Richard Craver

Musings about this world, and the world to come.

Ray’s Crippled Crow

Written By: richardwcraver - Oct• 25•12

I came downstairs to make some breakfast this morning, and as I turned on the front room light I was instantly greeted by a swarm of little black eyes of a herd of Mickey Mouse wags in the aquarium, a few moments later indoor cat Pixie was yammering, and shortly afterwards, outdoor cat Ginger was mewing in her softer voice. I had the attention of everyone, and they were all waiting to be fed. The thought crossed my mind that I wish I could claim all these hungry mouths as dependents on my taxes. Seems logical to me, they depend on us for their existence.

As this was going through my mind I remembered the true story told to me by Jim, one of my coworkers and co-founder of the business I work at, about Ray’s crippled crow.
Jim previously worked at Triad Auto Specialty in Greensboro, an independent Acura/Honda shop similar to where I work. Some years ago a crippled crow showed up in their parking lot. Ray, one of the owners of Triad Auto, being a great humanitarian took compassion on the crow and began feeding it. At first he gave it some old bread he found in the break room, but soon he was bringing bread in from home and anything else he thought the crow might eat.
crow
The guys in the shop gave Ray a hard time about his new found dependent, but he continued to feed the bird. When he arrived in the morning the bird would see his truck and  fly down and hop around on it’s good leg to eat whatever Ray brought it that day. This daily routine continued for some months, until Ray took a week of vacation. Near the end of the vacation week, Jim found the crow in the parking lot, dead. The crow had becomes so dependent on Ray for it’s daily bread, that it no longer searched for food on it’s own. It had starved to death.

We have done the same thing in this country to our poor. Out of our compassion we have inadvertently, or not, created a multi-generational dependent class. A few weeks ago in an off-camera moment Mitt Romney was heard speaking of the 47% that would not vote for him and that he “didn’t care”. What he was speaking of is the 47% of households that each month receive some sort of government payment, collectively known as entitlements. Most of that group will always vote for the candidate that is promising more entitlements. They have become dependent on the monthly feedings like Ray’s crow became dependent on the daily bread. They no longer have the ability, or desire, to take care of themselves or their families. Mitt’s comment that he “didn’t care” was simply a reflection that nothing he could do would persuade those to vote for him, not that he had a disdain for them.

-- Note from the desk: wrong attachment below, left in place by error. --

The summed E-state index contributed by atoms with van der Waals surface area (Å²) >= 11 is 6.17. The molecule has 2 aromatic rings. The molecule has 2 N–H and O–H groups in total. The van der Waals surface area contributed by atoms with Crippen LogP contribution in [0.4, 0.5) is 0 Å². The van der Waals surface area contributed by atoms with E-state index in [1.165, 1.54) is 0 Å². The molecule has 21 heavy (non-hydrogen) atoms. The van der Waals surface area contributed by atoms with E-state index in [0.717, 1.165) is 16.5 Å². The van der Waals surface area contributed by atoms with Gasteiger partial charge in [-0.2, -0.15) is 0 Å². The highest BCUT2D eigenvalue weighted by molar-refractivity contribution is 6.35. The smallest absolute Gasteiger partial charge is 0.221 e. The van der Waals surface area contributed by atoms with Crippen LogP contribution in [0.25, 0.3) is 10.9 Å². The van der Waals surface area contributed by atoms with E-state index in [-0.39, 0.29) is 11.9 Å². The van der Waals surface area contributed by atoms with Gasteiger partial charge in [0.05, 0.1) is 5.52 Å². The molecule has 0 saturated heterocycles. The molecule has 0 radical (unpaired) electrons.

Somewhere along the line in this country it has become acceptable to be poor, it has become acceptable to not have the means to support oneself or one’s own family. On the front of my computer monitor at work is a piece of paper, a fortune cookie script that reads, “Broke is temporary, Poor is a state of mind.” It is a reminder to myself that even though I’m struggling, and I am, this is only temporary. I also take solace in a verse from the Psalms:

I was young and now I am old, yet I have never seen the righteous forsaken or their children begging bread. – Psalm 37:25 NIV

These are not the first tough times that this nation or myself has gone through, but God has always been faithful to His people, He has been faithful to me. Are you one of His people?

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